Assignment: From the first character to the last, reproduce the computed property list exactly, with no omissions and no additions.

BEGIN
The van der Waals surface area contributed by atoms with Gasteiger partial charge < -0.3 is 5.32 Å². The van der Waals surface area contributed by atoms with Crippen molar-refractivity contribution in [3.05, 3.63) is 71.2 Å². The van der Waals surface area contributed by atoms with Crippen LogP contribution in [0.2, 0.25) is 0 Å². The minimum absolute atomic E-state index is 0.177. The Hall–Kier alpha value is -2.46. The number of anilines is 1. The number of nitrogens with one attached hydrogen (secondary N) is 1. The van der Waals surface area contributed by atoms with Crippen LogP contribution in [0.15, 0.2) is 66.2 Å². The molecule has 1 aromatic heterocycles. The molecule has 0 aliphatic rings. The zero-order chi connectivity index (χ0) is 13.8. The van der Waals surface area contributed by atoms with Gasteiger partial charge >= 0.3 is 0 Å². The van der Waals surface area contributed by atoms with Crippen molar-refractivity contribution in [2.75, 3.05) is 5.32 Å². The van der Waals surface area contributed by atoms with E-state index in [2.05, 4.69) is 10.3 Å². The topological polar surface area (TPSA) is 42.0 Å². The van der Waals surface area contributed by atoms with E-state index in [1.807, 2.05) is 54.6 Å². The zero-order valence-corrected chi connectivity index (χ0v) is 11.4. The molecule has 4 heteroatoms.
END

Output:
The van der Waals surface area contributed by atoms with Gasteiger partial charge < -0.3 is 5.32 Å². The van der Waals surface area contributed by atoms with Crippen molar-refractivity contribution in [3.05, 3.63) is 71.2 Å². The van der Waals surface area contributed by atoms with Crippen LogP contribution in [0.2, 0.25) is 0 Å². The minimum absolute atomic E-state index is 0.177. The Hall–Kier alpha value is -2.46. The number of anilines is 1. The number of nitrogens with one attached hydrogen (secondary N) is 1. The van der Waals surface area contributed by atoms with Crippen LogP contribution in [0.15, 0.2) is 66.2 Å². The molecule has 1 aromatic heterocycles. The molecule has 0 aliphatic rings. The zero-order chi connectivity index (χ0) is 13.8. The van der Waals surface area contributed by atoms with Gasteiger partial charge >= 0.3 is 0 Å². The van der Waals surface area contributed by atoms with Crippen molar-refractivity contribution in [2.75, 3.05) is 5.32 Å². The van der Waals surface area contributed by atoms with E-state index in [2.05, 4.69) is 10.3 Å². The topological polar surface area (TPSA) is 42.0 Å². The van der Waals surface area contributed by atoms with E-state index in [1.807, 2.05) is 54.6 Å². The zero-order valence-corrected chi connectivity index (χ0v) is 11.4. The molecule has 4 heteroatoms.